Read it all.
Much more I say: Lord, dost thou stand and knock
At my closed heart more rugged than a rock,
Bolted and barred, for thy soft touch unmeet,
Nor garnished nor in any wise made sweet?
Owls roost within and dancing satyrs mock.
Lord, I have heard the crowing of the cock
And have not wept: ah, Lord, though knowest it,
Yet still I hear thee knocking, still I hear:
‘Open to me, look on me eye to eye,
That I may wring thy heart and make it whole;
And teach thee love because I hold thee dear
And sup with thee in gladness soul with soul,
And sup with thee in glory by and by.’
--Christina Rossetti (1830-1894)
In the story of the footwashing, then, we have the most profound revelation of the heart of God apart from the crucifixion itself. We also learn more of the relation between Jesus and his disciples, the relation of the disciples with one another in humble service and the mission of the disciples to the world. These themes are similar to those of the Eucharist developed earlier (see comments on 6:52-59). The community that Jesus has been forming here takes more definite shape, revealing more clearly "the law of its being" (Bultmann 1971:479), which is humble, self-sacrificing love.
But I believe passionately that religious broadcasting is not just for Easter or Christmas: its presence is vital the whole year round. I could not agree more with Ian Hislop, who wrote in last month’s Radio Times “that programmes that concern themselves with faith are still trying to engage with the world, rather than just trying to escape from it into the next”.
The dramatic events of Holy Week remind us that God is intensely engaged with the world he created – not just the ‘religious’ bits of life. St Paul told early Christians that, through the death and resurrection of Jesus, God chose to “reconcile to himself all things”.
Read it all.
The Middle East may be the birthplace of three monotheistic religions, but some Arab nations appear bent on making it the burial ground for one of them. For 2,000 years, Christian communities dotted the region, enriching the Arab world with literature, culture and commerce. At the turn of the 20th century, Christians made up 26% of the Middle East's population. Today, that figure has dwindled to less than 10%. Intolerant and extremist governments are driving away the Christian communities that have lived in the Middle East since their faith was born.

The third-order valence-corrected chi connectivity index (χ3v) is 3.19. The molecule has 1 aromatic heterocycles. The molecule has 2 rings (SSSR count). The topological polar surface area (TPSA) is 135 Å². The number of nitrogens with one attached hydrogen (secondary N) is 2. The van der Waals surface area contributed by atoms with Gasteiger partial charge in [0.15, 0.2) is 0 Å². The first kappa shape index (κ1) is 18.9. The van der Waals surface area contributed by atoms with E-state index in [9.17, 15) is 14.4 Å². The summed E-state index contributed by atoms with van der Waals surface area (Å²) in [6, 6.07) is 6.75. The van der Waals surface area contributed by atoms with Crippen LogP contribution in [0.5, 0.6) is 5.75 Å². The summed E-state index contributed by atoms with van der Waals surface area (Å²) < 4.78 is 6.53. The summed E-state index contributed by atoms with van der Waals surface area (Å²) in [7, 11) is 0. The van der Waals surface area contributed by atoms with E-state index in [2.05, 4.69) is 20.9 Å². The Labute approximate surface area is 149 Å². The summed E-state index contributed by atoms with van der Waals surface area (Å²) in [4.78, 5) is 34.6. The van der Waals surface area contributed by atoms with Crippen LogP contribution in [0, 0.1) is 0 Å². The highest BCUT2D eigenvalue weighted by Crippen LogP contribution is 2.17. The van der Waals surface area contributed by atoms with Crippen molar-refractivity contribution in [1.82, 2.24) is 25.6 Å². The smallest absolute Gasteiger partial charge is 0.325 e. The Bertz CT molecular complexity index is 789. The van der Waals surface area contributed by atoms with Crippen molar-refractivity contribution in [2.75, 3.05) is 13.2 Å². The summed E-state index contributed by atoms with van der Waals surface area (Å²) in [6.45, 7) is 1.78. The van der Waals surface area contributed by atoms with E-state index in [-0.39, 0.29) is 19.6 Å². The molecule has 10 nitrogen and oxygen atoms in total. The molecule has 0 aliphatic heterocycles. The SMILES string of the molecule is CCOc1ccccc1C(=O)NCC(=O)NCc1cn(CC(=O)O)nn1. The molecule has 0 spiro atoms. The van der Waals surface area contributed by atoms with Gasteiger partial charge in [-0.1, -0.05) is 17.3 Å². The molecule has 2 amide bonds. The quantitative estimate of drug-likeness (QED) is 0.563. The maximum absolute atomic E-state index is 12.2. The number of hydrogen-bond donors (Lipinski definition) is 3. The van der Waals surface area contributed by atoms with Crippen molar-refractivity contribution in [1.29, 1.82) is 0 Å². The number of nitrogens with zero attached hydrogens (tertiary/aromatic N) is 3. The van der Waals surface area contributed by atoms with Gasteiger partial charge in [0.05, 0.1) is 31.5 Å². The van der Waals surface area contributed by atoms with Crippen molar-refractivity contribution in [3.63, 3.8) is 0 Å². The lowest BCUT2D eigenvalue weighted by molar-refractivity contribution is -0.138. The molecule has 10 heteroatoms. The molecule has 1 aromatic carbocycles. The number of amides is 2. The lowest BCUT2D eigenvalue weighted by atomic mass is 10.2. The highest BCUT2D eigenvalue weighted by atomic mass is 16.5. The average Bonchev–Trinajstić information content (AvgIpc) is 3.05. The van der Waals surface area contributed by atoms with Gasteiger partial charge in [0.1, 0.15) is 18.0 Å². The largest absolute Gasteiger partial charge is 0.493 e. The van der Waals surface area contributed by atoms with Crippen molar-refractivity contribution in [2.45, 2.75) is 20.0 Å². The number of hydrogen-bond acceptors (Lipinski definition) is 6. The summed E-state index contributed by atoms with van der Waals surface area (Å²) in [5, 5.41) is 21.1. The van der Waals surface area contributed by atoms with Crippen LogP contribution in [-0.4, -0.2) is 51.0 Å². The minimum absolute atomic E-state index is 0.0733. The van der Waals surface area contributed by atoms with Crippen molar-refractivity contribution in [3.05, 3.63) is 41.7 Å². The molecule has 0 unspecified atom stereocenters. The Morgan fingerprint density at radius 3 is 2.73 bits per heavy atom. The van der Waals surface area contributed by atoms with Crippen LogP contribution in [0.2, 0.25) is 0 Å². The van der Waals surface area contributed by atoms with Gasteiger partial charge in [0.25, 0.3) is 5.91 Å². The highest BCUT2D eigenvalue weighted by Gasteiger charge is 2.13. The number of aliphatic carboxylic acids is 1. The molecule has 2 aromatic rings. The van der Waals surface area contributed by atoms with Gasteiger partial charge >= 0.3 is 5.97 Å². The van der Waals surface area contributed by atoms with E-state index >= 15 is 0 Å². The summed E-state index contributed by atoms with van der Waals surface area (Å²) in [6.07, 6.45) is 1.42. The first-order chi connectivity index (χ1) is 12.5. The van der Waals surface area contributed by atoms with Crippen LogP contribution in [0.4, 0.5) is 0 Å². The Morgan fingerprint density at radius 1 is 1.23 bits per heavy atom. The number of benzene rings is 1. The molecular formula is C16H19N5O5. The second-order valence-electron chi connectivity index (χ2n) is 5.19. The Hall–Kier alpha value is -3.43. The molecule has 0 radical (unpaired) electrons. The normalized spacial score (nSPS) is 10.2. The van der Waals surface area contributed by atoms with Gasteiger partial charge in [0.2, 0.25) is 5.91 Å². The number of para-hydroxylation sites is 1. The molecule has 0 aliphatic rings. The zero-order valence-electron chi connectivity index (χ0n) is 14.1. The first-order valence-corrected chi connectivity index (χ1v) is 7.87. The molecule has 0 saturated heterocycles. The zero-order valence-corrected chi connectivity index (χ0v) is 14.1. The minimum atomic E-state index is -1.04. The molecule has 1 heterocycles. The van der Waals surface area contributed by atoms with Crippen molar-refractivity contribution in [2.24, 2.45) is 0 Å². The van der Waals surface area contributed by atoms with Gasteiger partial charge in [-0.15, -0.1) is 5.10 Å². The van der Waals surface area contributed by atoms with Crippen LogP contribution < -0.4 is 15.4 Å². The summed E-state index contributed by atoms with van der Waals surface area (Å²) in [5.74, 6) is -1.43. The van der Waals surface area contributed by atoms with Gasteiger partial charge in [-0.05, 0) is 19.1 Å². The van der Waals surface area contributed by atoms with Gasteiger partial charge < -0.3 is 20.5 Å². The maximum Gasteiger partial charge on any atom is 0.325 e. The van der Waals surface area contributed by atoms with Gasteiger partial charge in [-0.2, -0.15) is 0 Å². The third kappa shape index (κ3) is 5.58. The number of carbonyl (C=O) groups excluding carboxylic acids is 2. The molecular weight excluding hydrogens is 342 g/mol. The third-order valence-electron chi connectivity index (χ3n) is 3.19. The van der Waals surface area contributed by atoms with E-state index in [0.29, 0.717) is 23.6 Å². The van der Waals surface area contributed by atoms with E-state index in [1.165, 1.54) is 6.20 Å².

In the rubble of Syrian cities like Aleppo and Damascus, Christians who refused to convert to Islam have been kidnapped, shot and beheaded by Islamist opposition fighters. In Egypt, mobs of Muslim Brotherhood members burn Coptic Christian churches in the same way they once obliterated Jewish synagogues. And in Iraq, terrorists deliberately target Christian worshippers. This past Christmas, 26 people were killed when a bomb ripped through a crowd of worshipers leaving a church in Baghdad's southern Dora neighborhood.
Read it all.
Filed under: * Culture-Watch Law & Legal Issues Psychology Religion & Culture Violence * Economics, Politics Politics in General * International News & Commentary Middle East * Religion News & Commentary Inter-Faith Relations Other Faiths Islam Muslim-Christian relations Judaism * Theology Ethics / Moral Theology
There is no delineation.
For the people at the Freedom From Religion Foundation, a non-profit out of Madison, Wis., there needs to be or he shouldn't have his job.
In what is, if nothing else, an absolutely fascinating subject, the FFRF sent a letter of complaint to Clemson this week about "several serious constitutional concerns" over how "Christian worship seems interwoven into the Clemson football program."
Read it all.
Certainly, Taylor’s new memoir, Learning to Walk in the Dark–on spirituality and self-help shelves in time for Good Friday–challenges the broad theological belief that darkness is evil, scary and just plain bad. But she is also taking on the sometimes far-too-sunny fashion in which churches tell their most important stories. It is easy to forget, amid “the Easter lilies, the sound of trumpets and bright streaming light,” she notes, that the Resurrection happened in a dark cave. “God and darkness have been friends for a long time,” Taylor says. “It’s just one nighttime story after another–amazing.”
Read it all and take a look at the Time Cover picture also.